It’s a Saturday afternoon in the height of summer, and your restless soul needs a cold one or six. A friend tells you of a party nearby and you head on over: the host is Chris Janson, and he’s about to perform his new album, Everybody, released this September on Warner Bros. Records. There are whispers about a certain song running through the crowd.
Music booms and people hang out on tailgates and lawn chairs. Solo red cups pile high on top of a cocktail-stacked bar. Inflatable flamingos dot the pool. Vests and aviators and snapbacks on almost everybody, everywhere. Your first beer goes down so well, you grab another.
Chris, trademark harmonica holder around his neck, tunes up his guitar and launches into the festival-pleasing, Who’s your Farmer. An urban cowboy in plaid, denim, boots and a ‘ball cap, walks past, raising his cup to the beat. He looks like the sound; Luke Bryan. Your friend tells you Janson has opened for Bryan and McGraw a couple of times, and you see the comparable energy.
The title track, Everybody, plays next and you study Chris in more detail; the six –foot-something bearded musician, with a Brad Paisley lyricism, gives off a Kris Kristofferson charm. The eponymous track was reportedly written after watching the Kardashian reality show. Lyrics like, ’everybody wants to be in the picture/nobody wants to take it’ move Chris along the spectrum of bro’ country towards a country maturity.
Name On It and Eyes for Nobody are songs that you wander off to; you know the ballads keep the party going but you’ve reached a cross roads – go home or stay? Then Chris reaches for a bottle of his preferred Mountain Dew refreshment, before livening the party with Fix a Drink, which has been playing all summer long, since its release in Spring. It deservedly hit a top ten spot on Country Airplay. When you hear him sing, ‘the world’s in the toilet/and the market’s in the tank/well I can’t fix that but I can fix a drink’ you decide to hang out a while longer.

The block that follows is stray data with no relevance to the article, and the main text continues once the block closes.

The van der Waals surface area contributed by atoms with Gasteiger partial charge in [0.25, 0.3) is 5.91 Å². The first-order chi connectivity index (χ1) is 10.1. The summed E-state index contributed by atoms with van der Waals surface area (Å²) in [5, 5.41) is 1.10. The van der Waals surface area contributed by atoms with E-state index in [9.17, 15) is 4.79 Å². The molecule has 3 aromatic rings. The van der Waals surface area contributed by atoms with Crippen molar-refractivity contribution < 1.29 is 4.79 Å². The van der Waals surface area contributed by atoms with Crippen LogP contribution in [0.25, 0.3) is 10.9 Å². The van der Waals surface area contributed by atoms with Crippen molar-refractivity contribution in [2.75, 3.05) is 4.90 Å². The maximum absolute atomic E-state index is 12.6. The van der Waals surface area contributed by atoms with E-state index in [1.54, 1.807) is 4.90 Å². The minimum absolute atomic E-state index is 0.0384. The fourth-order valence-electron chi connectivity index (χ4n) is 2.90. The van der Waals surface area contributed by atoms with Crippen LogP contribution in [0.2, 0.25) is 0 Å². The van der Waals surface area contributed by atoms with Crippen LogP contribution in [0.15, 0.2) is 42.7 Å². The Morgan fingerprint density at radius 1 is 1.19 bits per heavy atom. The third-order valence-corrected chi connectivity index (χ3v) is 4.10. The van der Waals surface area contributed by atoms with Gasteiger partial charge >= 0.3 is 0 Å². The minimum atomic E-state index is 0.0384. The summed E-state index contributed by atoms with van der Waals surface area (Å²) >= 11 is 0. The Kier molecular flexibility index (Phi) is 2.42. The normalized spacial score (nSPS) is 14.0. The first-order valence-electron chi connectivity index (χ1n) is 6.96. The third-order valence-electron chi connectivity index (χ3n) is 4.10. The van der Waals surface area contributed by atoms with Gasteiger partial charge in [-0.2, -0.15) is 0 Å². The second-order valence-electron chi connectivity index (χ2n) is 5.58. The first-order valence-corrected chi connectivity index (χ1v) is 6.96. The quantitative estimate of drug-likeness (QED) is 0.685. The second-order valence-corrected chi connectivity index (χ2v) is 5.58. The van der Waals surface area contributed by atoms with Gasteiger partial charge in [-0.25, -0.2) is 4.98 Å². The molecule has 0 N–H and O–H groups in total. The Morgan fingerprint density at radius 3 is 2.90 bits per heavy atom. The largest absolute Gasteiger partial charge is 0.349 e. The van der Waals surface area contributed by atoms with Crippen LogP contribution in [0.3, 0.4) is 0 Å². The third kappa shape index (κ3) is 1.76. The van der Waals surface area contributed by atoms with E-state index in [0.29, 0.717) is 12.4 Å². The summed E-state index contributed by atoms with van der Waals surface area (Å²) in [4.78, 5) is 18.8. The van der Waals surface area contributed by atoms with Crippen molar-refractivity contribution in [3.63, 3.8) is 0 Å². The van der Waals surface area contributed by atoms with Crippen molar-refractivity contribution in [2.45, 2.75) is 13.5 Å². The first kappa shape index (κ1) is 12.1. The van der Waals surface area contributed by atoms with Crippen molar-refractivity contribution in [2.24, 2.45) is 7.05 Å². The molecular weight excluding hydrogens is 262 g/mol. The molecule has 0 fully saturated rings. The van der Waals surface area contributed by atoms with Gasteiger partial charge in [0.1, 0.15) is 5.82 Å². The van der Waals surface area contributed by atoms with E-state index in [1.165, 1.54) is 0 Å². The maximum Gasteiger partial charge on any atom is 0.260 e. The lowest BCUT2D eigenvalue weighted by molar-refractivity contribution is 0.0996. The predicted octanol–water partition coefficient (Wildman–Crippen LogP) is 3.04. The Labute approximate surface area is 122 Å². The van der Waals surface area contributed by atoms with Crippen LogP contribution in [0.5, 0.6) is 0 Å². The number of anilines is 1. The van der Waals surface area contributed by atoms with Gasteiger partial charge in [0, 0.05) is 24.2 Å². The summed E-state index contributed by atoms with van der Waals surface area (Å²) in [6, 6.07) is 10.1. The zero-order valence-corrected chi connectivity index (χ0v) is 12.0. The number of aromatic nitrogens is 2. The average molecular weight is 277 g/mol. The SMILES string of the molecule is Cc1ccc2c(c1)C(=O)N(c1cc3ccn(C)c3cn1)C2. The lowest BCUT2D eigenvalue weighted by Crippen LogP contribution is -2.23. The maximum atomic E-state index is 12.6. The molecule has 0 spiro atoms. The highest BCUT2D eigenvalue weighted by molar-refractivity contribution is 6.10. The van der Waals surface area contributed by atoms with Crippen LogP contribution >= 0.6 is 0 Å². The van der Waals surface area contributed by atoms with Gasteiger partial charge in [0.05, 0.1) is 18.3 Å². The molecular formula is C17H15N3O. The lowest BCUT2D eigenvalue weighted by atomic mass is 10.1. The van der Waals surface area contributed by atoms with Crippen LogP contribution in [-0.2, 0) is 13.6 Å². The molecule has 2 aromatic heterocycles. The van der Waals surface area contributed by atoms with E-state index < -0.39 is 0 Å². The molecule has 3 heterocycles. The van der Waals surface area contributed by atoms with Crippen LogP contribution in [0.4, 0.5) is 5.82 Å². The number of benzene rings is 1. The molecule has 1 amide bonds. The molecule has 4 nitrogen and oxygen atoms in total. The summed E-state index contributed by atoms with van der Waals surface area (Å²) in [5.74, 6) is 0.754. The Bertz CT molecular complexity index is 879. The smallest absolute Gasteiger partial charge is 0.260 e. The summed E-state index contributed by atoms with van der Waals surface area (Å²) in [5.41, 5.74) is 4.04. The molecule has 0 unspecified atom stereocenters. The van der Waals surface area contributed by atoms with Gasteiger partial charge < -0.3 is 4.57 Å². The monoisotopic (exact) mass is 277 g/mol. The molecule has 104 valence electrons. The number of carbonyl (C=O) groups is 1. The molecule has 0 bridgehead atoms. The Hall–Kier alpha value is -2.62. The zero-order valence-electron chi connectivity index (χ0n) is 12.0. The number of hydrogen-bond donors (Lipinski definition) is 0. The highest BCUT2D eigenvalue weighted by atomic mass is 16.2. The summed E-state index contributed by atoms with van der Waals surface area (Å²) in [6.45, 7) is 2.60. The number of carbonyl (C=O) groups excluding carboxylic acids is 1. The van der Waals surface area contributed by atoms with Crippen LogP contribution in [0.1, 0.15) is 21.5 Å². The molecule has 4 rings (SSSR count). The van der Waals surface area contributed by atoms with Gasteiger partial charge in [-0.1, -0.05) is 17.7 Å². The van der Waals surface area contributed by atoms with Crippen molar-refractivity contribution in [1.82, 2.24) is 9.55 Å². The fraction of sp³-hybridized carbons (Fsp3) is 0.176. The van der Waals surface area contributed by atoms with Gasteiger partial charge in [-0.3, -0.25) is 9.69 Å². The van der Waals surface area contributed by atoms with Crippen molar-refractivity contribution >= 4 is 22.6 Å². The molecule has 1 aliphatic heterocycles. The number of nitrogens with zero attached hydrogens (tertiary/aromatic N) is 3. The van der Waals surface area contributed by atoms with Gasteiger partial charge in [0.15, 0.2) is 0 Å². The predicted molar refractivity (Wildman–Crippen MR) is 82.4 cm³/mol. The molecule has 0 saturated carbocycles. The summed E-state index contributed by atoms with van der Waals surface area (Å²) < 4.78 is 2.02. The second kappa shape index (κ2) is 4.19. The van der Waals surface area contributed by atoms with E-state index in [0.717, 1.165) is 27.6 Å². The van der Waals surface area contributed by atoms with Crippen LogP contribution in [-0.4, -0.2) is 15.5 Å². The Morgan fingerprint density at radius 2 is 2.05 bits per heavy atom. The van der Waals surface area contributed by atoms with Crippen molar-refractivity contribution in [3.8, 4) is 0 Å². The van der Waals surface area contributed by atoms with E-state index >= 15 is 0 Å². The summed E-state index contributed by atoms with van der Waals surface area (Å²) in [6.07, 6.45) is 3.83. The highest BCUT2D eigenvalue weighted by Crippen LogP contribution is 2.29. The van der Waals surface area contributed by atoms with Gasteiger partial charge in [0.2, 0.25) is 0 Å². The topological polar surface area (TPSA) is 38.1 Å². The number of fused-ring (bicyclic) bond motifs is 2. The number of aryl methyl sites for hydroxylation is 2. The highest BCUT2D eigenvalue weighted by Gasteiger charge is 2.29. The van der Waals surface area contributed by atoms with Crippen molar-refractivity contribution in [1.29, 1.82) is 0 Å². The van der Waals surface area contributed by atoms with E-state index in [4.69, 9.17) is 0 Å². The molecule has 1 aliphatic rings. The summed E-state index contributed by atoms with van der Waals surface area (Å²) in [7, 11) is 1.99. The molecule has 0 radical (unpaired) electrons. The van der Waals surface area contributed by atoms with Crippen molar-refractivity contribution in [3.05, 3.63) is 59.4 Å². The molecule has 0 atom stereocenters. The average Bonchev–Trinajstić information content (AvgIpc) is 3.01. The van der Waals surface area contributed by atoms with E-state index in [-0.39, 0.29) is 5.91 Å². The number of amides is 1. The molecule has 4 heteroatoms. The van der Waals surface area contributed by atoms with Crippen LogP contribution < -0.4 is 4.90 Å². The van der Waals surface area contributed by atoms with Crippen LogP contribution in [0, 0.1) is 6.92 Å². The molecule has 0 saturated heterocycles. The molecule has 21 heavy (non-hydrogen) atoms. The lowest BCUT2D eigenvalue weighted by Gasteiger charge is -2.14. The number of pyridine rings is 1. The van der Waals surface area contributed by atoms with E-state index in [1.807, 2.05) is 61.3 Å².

For Out There, whose juxtaposing of, ‘my playlist plays Waylon and Wiz’ could be a country-rap cliché, but on Janson it works; he’s James Corden – the guy everyone wants to hang with. You join a breakaway group while your friend is at the bar, creating cocktails. As the sun disappears you borrow a hooded sweater and listen to people enthuse about Missouri-born, Nashville-based Janson. He’s a hard-working singer-songwriter, with seven years’ service in Broadway’s Honky Tonks. There are more than a few of his covers of classic storytelling songs, including Piano Man and Boy Named Sue, available online. He released his first album, Buy Me a Boat in 2015, which brought well-earned big-name recognition: he’s written for Hank Williams Jr. as well as McGraw, Justin Moore, Randy Houser and Frankie Ballard. The title track of the album was a number five hit in August 2015 and has been played at countless festivals.
Janson also plays piano, as well as his trusty harmonica and guitar, and you feel that simply not enough country songs consider the keys. Granted, it’s not a portable instrument, but Lady Antebellum fared well with their piano-infused Need You Now in 2011. And you remember spending a good time in the nineties absorbed with Garth CDs, including The Red Strokes with the memorable white piano and red paint, which scored an ACM Video of the Year award in 1995.
After A Little Bit of Both and Our World, songs which keep the album going, Chris settles down to play Bein’ a Dad and the group quietens as echoes of the family man in his performance nail parenting in a three minute song: ‘I guess we’ll get our old lives back/ but I ain’t looking forward to that’.
The light-hearted Paisley-inspired lyrics are back, on When You Like Me, as Janson sings of the joys of make-up sex, and a pre-ordained path on Redneck Life, ‘What you see is what you get/and what you get is what you see/I’ll take a Mountain Dew over a silver spoon/any ole day of the week’.
Finally, the song everybody is talking about is played – Drunk Girl. An ear-focusing piano ballad suspends the party, and you listen to the story unfold of many people on many weekends just like tonight, and what should happen when a guy takes a drunk girl home: ‘let her sleep all alone…leave the lights on walk out and lock the door/that’s how she knows the difference between a boy and a man’. You instantly want to hear it again, and hope it’s released as a single. Soon.
The album is complete and, with the key tracks of Everybody and Drunk Girl, heralds Janson’s longevity as a singer-songwriter; a multi-instrumentalist with lightning bolt lyricism.
As the party ends, you pick up your friend from the bar and take her back home, before she has to ‘pick up her life she threw on the floor’.
I’m sure it won’t be too long before the UK is able to enjoy Janson’s high-octane harmonica infused performances. Just remember to bring enough Mountain Dew, Chris.